diecasts are in truth 1:18 scale! This is especially true with the
lower-priced "1:18" scale diecasts, such as one finds in the large discount
department stores (Walmart, etc).
Why? Well in the mass-merchandising stores such as Walmart, Target etc., shelf
space is everything, and I mean everything! The larger the item, the fewer of
them can be put in the same space on the shelves. This can make it necessary
to compromise to a smaller scale when the car being replicated would be too
large for the allotted shelf space were it to be truly 1:18 scale.
Or, the manufacturer may simply not pay close attention to the overall scale,
even the proportions of the model.
As an example, about a year ago, I put calipers and calculator to Sunstar's
1957 Studebaker Golden Hawk, which is a $25-range diecast, advertised all over
the packaging as being "1:18 Scale". I then compared these measurements with
my reference photographs of a real (1:1 scale) 1957 Studebaker Golden Hawk,
which car resides in the Studebaker National Museum in South Bend, Indiana. I
was given full, unfettered access to this car, so was able not only to
photograph it from all angles, but also to measure the critical dimensions of
the car. My findings?
Sunstar's 1:18 scale Golden Hawk is about 1:19 scale in overall length, right
at 1:17 scale in width, the "greenhouse" (the roof, from the bottom of the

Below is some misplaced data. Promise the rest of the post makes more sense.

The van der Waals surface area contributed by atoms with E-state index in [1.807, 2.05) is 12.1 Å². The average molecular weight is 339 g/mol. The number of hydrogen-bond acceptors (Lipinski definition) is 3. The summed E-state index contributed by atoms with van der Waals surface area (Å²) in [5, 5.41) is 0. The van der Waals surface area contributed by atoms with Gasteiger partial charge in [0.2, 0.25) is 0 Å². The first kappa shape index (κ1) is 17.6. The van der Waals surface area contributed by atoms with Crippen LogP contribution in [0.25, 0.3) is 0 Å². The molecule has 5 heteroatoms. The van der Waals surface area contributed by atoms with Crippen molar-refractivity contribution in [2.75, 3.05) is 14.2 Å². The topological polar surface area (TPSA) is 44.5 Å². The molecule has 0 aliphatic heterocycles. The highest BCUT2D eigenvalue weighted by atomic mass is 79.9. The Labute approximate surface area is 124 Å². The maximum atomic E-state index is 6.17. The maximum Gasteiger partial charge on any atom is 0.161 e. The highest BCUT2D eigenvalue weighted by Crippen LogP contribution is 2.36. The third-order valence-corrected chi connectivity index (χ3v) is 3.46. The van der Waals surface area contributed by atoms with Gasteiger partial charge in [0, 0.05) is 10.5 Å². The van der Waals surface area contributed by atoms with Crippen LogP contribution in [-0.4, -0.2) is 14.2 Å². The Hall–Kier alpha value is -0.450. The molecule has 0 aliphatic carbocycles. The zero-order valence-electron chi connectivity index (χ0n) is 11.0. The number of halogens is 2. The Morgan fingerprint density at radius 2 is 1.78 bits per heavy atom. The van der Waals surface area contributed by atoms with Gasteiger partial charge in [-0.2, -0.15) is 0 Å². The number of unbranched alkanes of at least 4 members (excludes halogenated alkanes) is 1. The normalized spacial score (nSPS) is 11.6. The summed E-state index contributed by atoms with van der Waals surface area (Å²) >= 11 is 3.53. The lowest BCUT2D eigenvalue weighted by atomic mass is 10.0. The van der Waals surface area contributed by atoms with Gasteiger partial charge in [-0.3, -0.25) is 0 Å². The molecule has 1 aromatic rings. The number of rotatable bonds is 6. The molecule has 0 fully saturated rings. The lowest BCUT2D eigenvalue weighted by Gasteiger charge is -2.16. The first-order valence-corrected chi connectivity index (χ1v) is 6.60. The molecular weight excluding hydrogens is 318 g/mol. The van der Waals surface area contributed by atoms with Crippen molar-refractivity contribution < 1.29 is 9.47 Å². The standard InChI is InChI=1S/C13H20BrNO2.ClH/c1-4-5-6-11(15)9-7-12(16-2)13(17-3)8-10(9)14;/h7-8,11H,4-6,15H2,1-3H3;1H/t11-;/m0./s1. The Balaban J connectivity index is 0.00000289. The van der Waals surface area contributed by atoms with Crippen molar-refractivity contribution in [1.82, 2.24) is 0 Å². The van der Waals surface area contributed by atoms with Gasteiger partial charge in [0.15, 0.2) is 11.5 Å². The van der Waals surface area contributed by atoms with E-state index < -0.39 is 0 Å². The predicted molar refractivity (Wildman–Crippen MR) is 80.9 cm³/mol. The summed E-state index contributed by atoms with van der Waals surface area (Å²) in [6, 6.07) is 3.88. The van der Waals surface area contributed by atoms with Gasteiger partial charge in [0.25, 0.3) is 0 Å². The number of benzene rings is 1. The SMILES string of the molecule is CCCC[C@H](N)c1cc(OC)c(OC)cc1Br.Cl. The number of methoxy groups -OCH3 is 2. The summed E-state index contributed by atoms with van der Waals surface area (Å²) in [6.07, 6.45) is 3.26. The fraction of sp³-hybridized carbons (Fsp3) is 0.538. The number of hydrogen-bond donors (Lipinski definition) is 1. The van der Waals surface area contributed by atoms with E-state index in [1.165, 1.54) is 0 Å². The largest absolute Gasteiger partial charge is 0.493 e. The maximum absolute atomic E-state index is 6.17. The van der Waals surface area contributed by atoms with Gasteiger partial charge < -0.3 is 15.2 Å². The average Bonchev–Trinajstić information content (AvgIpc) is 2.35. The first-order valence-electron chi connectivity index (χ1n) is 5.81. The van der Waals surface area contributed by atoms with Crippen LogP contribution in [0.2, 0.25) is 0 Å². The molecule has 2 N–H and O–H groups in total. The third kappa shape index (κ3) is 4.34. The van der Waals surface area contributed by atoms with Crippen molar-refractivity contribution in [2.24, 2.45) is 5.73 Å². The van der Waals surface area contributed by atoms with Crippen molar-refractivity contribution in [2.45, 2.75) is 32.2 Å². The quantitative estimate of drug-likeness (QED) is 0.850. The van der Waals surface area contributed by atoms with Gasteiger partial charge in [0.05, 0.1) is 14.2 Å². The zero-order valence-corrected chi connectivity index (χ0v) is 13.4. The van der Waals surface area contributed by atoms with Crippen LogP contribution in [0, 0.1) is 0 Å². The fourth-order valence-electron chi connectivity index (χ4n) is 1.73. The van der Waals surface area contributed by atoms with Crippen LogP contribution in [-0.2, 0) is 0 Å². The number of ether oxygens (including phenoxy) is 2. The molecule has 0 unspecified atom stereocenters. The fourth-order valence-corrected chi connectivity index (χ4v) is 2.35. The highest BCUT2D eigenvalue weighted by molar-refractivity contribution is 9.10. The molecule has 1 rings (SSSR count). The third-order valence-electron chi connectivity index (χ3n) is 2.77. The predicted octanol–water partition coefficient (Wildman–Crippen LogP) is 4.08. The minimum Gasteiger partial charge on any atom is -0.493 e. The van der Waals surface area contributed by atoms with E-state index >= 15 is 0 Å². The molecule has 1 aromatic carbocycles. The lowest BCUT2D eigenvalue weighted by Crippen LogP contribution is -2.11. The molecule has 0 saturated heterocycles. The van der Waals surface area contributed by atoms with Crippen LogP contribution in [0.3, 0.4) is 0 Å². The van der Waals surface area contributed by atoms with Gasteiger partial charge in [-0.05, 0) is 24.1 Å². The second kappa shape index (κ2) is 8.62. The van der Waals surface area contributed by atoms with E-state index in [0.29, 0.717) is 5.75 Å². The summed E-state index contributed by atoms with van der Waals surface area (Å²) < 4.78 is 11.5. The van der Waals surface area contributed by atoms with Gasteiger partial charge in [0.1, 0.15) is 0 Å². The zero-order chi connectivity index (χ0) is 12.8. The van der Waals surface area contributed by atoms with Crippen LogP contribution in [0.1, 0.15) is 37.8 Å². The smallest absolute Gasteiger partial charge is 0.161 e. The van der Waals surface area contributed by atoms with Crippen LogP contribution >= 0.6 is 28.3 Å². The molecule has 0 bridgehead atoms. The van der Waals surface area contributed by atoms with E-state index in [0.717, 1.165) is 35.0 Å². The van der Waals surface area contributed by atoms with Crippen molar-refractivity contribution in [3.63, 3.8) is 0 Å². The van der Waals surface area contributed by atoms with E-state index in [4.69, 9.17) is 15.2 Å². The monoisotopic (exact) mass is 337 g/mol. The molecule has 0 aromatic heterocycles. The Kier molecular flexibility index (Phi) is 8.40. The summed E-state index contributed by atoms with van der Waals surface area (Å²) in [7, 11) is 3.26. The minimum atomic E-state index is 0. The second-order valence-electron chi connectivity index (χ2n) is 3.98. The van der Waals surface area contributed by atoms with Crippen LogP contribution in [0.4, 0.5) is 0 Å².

windshield to the bottom of the rear window is also 1:17 scale, and the height
of the roof, from beltline (the bottom line of the side windows) to the top is
an astounding 1:16 scale!
Some larger so-called 1:18 scale cars (particularly at the lower price ranges!)
are even more inaccurately presented. I've seen 1959 Cadillac Eldorados and
even 1959 Chevrolet Impalas presented to the consumer as 1:18 scale, which in
their width, they are, but when one puts the calipers to the model, then
compares the measurements of the models to the well-known and widely published
dimensions of the real car, they turn out to be 1:18 scale in width and height,
but as small as 1:20 in length. This, I assume, is either due to a lack of
real information about the real, prototype car, or a perceived need to "scrunch
down" the model for a particular size box.
Now, if all model cars are truly to the same scale, you would see the same
variations in size (length, width and height) in them that you would see in
real life. All cars are not the same size, as you no doubt know, so if the
models you see and buy are truly done in the same scale, then they will also be
differently sized, just like the real ones.
I've noticed a random scaling of some toy soldier type sets. The figures
are, I assume 1/32 or so, so any vehicles included are 1/32 as well.
Like some helo that looks nothing like a real one (maybe it's a
Sikorsky!) or an F-16 that's about 5 inches long & a bunch of 1/48 size
tanks. But it's called 1/32 all over. I've seen some 1/72 airport sets.
Looks like most of the vehicles are 1/100-1/72, the figures are about
1/48 & the airliners would be around 1/600-1/400, street barricades &
signage between 1/32 & 1/48 maybe, but it's labeled as 1/72 scale.